The Michigan attorney general has charged two state officials and one city employee with criminal charges related to their handling of the Flint water crisis.

During a press conference in Flint today, attorney general Bill Schuette said that the three individuals each face multiple charges.

Two employees of the Michigan Department of Environmental Quality (DEQ), Michael Prysby and Stephen Busch, each face charges that include misconduct in office for misleading federal and local authorities and regulatory officials, as well as “intentionally tampering with evidence of lead levels on certain water samples,” Schuette said during the press conference. In addition, Prysby was also charged with authorizing an operating permit for the Flint water treatment plant, despite “knowing that the plant would fail to provide safe and clean drinking water,” Schuette said.

Prysby faces four felonies and two misdemeanors, while Busch faces three felonies and two misdemeanors.

The attorney general also charged Michael Glasgow, a Flint city employee, one felony and one misdemeanor. Glasgow was charged with tampering with evidence, by “altering and falsifying reports” to the Michigan DEQ and the U.S. Environmental Protection Agency. Glasgow was also charged with violating his duty to protect the health of Flint families under the Michigan Safe Drinking Water Act.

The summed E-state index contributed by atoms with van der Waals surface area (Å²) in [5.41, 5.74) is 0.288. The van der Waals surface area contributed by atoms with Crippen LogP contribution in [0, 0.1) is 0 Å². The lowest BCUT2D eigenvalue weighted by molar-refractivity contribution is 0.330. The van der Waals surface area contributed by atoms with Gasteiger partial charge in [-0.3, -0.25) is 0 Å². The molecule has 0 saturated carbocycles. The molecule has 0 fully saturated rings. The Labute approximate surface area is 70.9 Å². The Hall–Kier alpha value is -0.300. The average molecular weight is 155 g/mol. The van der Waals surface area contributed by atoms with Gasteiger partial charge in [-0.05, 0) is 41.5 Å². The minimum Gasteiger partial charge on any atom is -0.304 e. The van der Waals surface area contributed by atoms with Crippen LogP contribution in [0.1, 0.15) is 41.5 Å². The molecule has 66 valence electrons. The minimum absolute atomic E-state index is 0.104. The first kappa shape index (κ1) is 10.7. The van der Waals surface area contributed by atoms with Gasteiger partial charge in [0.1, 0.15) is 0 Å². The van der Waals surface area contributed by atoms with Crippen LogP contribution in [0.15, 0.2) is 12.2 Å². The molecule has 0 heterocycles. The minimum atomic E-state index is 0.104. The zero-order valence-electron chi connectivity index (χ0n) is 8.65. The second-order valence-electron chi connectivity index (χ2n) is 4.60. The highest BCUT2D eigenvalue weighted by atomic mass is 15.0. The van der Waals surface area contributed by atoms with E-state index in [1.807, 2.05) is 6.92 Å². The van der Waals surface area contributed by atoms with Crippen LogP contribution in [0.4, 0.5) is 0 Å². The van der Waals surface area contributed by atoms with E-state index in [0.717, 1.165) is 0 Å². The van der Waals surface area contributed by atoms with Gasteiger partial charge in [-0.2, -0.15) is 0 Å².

The problems with Flint’s water began in April 2014 when the city decided to tap the Flint River for its drinking water in an effort to save money, as opposed to buying water from Detroit. But, the river water corroded pipes, causing lead to leach into them. When city residents complained that the water was discolored and smelled and tasted bad, state and city officials failed to respond.

Flint resident LeeAnne Walters shows water samples from her home. (Photo via @DisabledScholar)

Flint resident LeeAnne Walters shows water samples from her home. (Photo via @DisabledScholar)

Last December, Flint’s mayor declared a state of emergency, following a study that showed that the proportion of infants and children in Flint with elevated levels of lead in their blood had doubled since the city switched to sourcing water from the Flint River.

Since then, there have been calls for Michigan governor Rick Snyder to resign over his handling of the situation. He is still in office, but Susan Hedman, the EPA administrator in charge of the Midwest, resigned in January.

During today’s press conference, special assistant attorney general, Todd Flood, who will be investigating the case, said that the team would “go down every rabbit hole.”

“These charges are only the beginning,” Schuette said of today’s charges. “There will be more to come, that I can guarantee you.”

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